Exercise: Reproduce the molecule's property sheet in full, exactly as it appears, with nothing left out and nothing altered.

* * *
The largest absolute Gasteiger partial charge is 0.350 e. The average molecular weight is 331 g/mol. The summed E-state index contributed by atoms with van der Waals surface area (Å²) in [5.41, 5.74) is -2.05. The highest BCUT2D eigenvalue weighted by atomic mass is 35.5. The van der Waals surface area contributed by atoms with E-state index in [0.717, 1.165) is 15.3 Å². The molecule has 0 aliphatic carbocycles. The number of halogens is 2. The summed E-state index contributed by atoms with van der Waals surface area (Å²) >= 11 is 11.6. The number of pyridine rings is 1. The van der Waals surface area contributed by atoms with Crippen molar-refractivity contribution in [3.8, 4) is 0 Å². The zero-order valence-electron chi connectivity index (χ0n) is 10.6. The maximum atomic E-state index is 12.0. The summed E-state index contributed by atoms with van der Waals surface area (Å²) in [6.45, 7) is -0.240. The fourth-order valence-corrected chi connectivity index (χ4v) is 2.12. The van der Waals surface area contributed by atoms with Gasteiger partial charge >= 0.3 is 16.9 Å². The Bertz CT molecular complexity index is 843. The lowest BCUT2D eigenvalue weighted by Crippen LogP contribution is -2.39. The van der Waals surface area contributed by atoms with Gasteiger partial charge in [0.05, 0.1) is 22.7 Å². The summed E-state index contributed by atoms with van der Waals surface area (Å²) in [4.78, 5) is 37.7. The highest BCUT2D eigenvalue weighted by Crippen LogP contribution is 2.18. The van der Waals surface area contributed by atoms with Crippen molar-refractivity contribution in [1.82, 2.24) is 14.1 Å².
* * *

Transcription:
The largest absolute Gasteiger partial charge is 0.350 e. The average molecular weight is 331 g/mol. The summed E-state index contributed by atoms with van der Waals surface area (Å²) in [5.41, 5.74) is -2.05. The highest BCUT2D eigenvalue weighted by atomic mass is 35.5. The van der Waals surface area contributed by atoms with E-state index in [0.717, 1.165) is 15.3 Å². The molecule has 0 aliphatic carbocycles. The number of halogens is 2. The summed E-state index contributed by atoms with van der Waals surface area (Å²) >= 11 is 11.6. The number of pyridine rings is 1. The van der Waals surface area contributed by atoms with Crippen molar-refractivity contribution in [3.8, 4) is 0 Å². The zero-order valence-electron chi connectivity index (χ0n) is 10.6. The maximum atomic E-state index is 12.0. The summed E-state index contributed by atoms with van der Waals surface area (Å²) in [6.45, 7) is -0.240. The fourth-order valence-corrected chi connectivity index (χ4v) is 2.12. The van der Waals surface area contributed by atoms with Gasteiger partial charge >= 0.3 is 16.9 Å². The Bertz CT molecular complexity index is 843. The lowest BCUT2D eigenvalue weighted by Crippen LogP contribution is -2.39. The van der Waals surface area contributed by atoms with Gasteiger partial charge in [0.05, 0.1) is 22.7 Å². The summed E-state index contributed by atoms with van der Waals surface area (Å²) in [4.78, 5) is 37.7. The highest BCUT2D eigenvalue weighted by Crippen LogP contribution is 2.18. The van der Waals surface area contributed by atoms with Crippen molar-refractivity contribution in [1.82, 2.24) is 14.1 Å².